Racing will take its first significant step out of the latest lockdown restrictions next Monday when two owners per runner will be allowed to attend race meetings in both England and Scotland, albeit with no significant hospitality facilities in place. The move will allow a small number of owners to attend the Grand National meeting in early April while a further loosening of the restrictions will follow on 12 April, when government rules should relax to allows tracks to re-introduce outdoor hospitality.
Owners have been barred from seeing their horses, either in their stables or when competing on the racecourse, since early January, and the British Horseracing Authority said on Monday that it is “enormously grateful … for their patience, understanding and unwavering support” during the current lockdown to prevent the spread of Covid-19.
It will have been a particular blow for many owners to have been forced to miss last week’s Cheltenham Festival, and the fact that owners could not attend was suggested as one possible factor behind unusually small field sizes for several races at the meeting. Aintree, though, could be the beneficiary as jumps owners look forward to a day at the races after months off the track, while the big three-day spring fixtures on the Flat at Chester and York in early May will also expect to welcome several hundred owners at least.
Owners will need to pre-register before attending a meeting and satisfy all existing anti-Covid regulations, while “light refreshments” only will be available until 12 April. There will, however, “be no limit on how long owners can remain on course”.
Once owners are back on course, tracks will start counting the days until they can start to welcome significant numbers of spectators back to a day at the races. Racing has been staged almost entirely behind closed doors since resuming after a two-and-a-half month suspension in June 2020, with the only exception being two “trial” dates at Doncaster and Warwick and a brief return of up to 2,000 spectators in December before the latest lockdown.
The government has previously said that up to 10,000 spectators could be allowed back into stadiums from 17 May, depending on overall capacity, while 21 June – a week after Royal Ascot – remains the current anticipated date for “almost all” current restrictions to be lifted.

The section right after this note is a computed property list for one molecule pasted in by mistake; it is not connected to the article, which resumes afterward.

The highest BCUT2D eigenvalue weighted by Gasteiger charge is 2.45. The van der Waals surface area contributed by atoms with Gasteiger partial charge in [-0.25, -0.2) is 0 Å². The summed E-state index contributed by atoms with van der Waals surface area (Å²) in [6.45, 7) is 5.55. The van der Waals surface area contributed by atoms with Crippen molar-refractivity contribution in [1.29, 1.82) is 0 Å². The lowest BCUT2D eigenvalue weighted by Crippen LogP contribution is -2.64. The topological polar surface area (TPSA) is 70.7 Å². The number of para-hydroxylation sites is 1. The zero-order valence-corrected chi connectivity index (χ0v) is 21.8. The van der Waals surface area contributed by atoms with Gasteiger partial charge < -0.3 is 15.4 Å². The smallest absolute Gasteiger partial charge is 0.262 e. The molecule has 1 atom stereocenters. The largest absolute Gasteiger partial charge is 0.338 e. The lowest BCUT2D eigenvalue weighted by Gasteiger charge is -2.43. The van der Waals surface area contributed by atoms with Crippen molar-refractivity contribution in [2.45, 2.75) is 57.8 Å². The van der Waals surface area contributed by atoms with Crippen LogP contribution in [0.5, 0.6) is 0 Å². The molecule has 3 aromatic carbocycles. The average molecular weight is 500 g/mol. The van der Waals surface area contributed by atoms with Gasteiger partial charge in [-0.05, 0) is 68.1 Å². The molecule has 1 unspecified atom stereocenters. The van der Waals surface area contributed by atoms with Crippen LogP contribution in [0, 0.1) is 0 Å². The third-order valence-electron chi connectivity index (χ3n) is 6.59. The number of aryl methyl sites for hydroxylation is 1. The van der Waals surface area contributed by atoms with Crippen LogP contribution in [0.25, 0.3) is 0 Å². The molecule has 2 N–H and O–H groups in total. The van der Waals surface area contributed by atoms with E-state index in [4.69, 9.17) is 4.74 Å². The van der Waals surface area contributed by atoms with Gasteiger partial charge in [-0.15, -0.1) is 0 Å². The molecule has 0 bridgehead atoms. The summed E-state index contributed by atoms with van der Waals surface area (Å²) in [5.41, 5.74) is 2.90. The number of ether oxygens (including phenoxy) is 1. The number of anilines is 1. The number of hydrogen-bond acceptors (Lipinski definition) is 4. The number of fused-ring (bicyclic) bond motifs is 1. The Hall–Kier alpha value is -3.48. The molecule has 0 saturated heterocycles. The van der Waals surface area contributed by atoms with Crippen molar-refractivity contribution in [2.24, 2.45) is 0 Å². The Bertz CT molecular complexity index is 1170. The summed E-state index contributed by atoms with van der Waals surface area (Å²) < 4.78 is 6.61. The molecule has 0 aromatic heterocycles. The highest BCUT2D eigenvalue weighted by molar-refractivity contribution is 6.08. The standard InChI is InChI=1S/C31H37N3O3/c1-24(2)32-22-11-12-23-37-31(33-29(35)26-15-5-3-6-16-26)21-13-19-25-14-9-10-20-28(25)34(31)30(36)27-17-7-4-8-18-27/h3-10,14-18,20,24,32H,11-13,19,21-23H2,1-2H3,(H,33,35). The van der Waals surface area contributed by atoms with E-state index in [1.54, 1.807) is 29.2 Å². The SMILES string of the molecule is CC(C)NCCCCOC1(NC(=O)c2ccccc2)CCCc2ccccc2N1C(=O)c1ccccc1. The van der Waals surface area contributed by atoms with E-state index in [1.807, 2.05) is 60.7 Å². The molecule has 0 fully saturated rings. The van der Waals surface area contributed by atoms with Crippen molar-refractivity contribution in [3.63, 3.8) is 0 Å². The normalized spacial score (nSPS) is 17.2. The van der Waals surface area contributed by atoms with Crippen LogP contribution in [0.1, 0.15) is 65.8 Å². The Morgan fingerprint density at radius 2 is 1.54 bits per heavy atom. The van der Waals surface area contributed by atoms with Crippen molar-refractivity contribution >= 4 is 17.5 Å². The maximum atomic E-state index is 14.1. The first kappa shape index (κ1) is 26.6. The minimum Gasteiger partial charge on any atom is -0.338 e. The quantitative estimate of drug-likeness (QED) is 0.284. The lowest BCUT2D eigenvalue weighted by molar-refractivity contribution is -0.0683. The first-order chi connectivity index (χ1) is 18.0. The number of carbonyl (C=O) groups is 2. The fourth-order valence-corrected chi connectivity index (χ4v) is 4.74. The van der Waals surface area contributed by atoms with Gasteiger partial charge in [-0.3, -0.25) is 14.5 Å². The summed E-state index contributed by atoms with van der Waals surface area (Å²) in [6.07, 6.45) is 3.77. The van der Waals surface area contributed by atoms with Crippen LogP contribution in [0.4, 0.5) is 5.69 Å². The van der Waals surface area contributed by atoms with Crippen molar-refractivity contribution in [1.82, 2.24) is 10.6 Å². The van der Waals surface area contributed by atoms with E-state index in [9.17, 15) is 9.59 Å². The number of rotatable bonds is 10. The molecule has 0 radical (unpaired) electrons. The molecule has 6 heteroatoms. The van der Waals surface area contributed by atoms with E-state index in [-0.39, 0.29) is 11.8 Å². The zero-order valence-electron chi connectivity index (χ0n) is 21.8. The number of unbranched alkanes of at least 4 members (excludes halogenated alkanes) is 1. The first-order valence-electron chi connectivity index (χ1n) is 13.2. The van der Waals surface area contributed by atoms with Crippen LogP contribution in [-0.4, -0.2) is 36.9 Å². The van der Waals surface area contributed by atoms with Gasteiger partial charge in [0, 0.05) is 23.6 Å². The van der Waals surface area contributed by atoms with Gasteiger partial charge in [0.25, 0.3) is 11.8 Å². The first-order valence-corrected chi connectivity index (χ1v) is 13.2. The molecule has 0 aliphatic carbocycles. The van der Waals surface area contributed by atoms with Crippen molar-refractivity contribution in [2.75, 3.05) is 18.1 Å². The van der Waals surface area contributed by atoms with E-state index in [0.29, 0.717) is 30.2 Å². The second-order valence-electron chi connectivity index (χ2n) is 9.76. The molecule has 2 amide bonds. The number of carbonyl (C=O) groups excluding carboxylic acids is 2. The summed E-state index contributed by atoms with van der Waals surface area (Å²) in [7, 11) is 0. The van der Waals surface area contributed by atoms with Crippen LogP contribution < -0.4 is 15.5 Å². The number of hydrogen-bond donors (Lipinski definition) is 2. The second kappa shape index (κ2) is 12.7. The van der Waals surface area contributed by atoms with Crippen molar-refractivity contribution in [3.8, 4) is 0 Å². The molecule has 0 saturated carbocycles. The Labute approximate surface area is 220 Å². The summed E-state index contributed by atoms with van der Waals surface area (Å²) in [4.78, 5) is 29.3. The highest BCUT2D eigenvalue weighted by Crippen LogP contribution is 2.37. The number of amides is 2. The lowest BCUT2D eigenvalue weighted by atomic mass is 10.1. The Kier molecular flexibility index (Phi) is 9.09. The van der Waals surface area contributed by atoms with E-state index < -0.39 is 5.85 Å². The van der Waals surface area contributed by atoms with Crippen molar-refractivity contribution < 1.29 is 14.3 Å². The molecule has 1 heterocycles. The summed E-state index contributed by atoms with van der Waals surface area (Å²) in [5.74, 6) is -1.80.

Tiger Roll, who ran away with the Cross Country Chase at Cheltenham but has already been withdrawn from the Grand National in a dispute over his handicap mark, has been handed a rating of 163 for the Irish equivalent on Easter Monday.
The 11-year-old, who is now trained by Denise Foster after Gordon Elliott’s licence was suspended for six months by the Irish Horseracing Regulatory Board, still has the Fairyhouse contest as an option, along with the Betfair Bowl at Aintree and the Punchestown Gold Cup at the Punchestown Festival in late April.
He was scratched from an attempt to record a record-equalling third win in the Grand National after Michael O’Leary, his owner, suggested that his rating of 166 for the race by BHA handicapper Martin Greenwood was “unfair”. O’Leary also claimed that Tiger Roll should have been rated “in the 150s”, so it will require a little back-tracking to let him take his chance at Fairyhouse off just a 3lb lower mark.
“We don’t take the form over the cross-country fences quite as literally as they do in Britain,” Andrew Shaw, Ireland’s senior chase handicapper, said on Monday, “but at the same time he has won the Aintree Grand National twice. He was in at Aintree off 166, he’s 3lb lower here which is pretty much the same as last year, though I know neither race was run.
“He’s 11 now, time catches up with us all. He won his [second] Grand National off 159, so he’s only 4lb higher here. It’s a fair drop from the 171 which he was after his second National. It was difficult for Martin to drop the horse because he hasn’t run against Grade One horses, so we don’t know how good he is.
“He certainly looked as good last week as he had before in that race. What will make it difficult for Tiger Roll is that we have progressive novices in it, you don’t get those at Aintree.”